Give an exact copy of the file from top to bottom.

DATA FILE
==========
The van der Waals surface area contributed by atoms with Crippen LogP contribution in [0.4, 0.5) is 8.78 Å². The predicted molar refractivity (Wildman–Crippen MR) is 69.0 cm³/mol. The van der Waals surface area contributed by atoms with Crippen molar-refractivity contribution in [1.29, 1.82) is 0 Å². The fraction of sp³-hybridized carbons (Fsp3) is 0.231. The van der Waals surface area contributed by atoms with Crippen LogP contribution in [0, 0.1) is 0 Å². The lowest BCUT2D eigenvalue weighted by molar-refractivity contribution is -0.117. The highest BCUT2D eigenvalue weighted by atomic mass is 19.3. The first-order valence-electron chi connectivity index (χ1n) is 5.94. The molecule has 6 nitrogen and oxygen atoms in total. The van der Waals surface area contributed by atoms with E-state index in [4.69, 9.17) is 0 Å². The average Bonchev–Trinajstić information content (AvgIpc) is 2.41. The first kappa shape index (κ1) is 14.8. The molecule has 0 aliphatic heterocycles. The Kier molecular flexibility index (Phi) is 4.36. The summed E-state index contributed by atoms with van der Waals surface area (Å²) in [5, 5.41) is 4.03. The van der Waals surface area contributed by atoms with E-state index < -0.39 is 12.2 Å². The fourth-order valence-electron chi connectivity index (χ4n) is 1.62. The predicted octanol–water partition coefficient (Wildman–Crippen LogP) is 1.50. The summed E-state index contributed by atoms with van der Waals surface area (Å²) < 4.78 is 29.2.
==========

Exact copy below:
The van der Waals surface area contributed by atoms with Crippen LogP contribution in [0.4, 0.5) is 8.78 Å². The predicted molar refractivity (Wildman–Crippen MR) is 69.0 cm³/mol. The van der Waals surface area contributed by atoms with Crippen molar-refractivity contribution in [1.29, 1.82) is 0 Å². The fraction of sp³-hybridized carbons (Fsp3) is 0.231. The van der Waals surface area contributed by atoms with Crippen LogP contribution in [0, 0.1) is 0 Å². The lowest BCUT2D eigenvalue weighted by molar-refractivity contribution is -0.117. The highest BCUT2D eigenvalue weighted by atomic mass is 19.3. The first-order valence-electron chi connectivity index (χ1n) is 5.94. The molecule has 6 nitrogen and oxygen atoms in total. The van der Waals surface area contributed by atoms with E-state index in [4.69, 9.17) is 0 Å². The average Bonchev–Trinajstić information content (AvgIpc) is 2.41. The first kappa shape index (κ1) is 14.8. The molecule has 0 aliphatic heterocycles. The Kier molecular flexibility index (Phi) is 4.36. The summed E-state index contributed by atoms with van der Waals surface area (Å²) in [5, 5.41) is 4.03. The van der Waals surface area contributed by atoms with E-state index < -0.39 is 12.2 Å². The fourth-order valence-electron chi connectivity index (χ4n) is 1.62. The predicted octanol–water partition coefficient (Wildman–Crippen LogP) is 1.50. The summed E-state index contributed by atoms with van der Waals surface area (Å²) < 4.78 is 29.2.